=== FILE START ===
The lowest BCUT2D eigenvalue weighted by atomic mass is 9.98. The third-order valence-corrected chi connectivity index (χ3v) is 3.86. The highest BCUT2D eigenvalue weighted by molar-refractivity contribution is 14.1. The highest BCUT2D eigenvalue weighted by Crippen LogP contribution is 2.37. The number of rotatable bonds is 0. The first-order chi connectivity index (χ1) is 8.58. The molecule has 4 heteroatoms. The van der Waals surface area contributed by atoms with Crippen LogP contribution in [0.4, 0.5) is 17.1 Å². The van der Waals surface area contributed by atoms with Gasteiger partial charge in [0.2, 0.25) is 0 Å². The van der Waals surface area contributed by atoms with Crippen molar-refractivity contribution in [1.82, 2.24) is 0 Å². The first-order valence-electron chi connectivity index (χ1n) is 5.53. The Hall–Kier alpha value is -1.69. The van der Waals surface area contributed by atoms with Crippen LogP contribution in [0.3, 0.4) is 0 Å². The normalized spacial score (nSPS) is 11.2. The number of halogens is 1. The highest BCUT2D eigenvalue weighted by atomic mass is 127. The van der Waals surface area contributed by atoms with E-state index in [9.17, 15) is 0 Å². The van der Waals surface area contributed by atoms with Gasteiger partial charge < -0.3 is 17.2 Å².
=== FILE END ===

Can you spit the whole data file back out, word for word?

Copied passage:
The lowest BCUT2D eigenvalue weighted by atomic mass is 9.98. The third-order valence-corrected chi connectivity index (χ3v) is 3.86. The highest BCUT2D eigenvalue weighted by molar-refractivity contribution is 14.1. The highest BCUT2D eigenvalue weighted by Crippen LogP contribution is 2.37. The number of rotatable bonds is 0. The first-order chi connectivity index (χ1) is 8.58. The molecule has 4 heteroatoms. The van der Waals surface area contributed by atoms with Crippen LogP contribution in [0.4, 0.5) is 17.1 Å². The van der Waals surface area contributed by atoms with Gasteiger partial charge in [0.2, 0.25) is 0 Å². The van der Waals surface area contributed by atoms with Crippen molar-refractivity contribution in [1.82, 2.24) is 0 Å². The first-order valence-electron chi connectivity index (χ1n) is 5.53. The Hall–Kier alpha value is -1.69. The van der Waals surface area contributed by atoms with Crippen LogP contribution in [0.3, 0.4) is 0 Å². The normalized spacial score (nSPS) is 11.2. The number of halogens is 1. The highest BCUT2D eigenvalue weighted by atomic mass is 127. The van der Waals surface area contributed by atoms with E-state index in [9.17, 15) is 0 Å². The van der Waals surface area contributed by atoms with Gasteiger partial charge < -0.3 is 17.2 Å².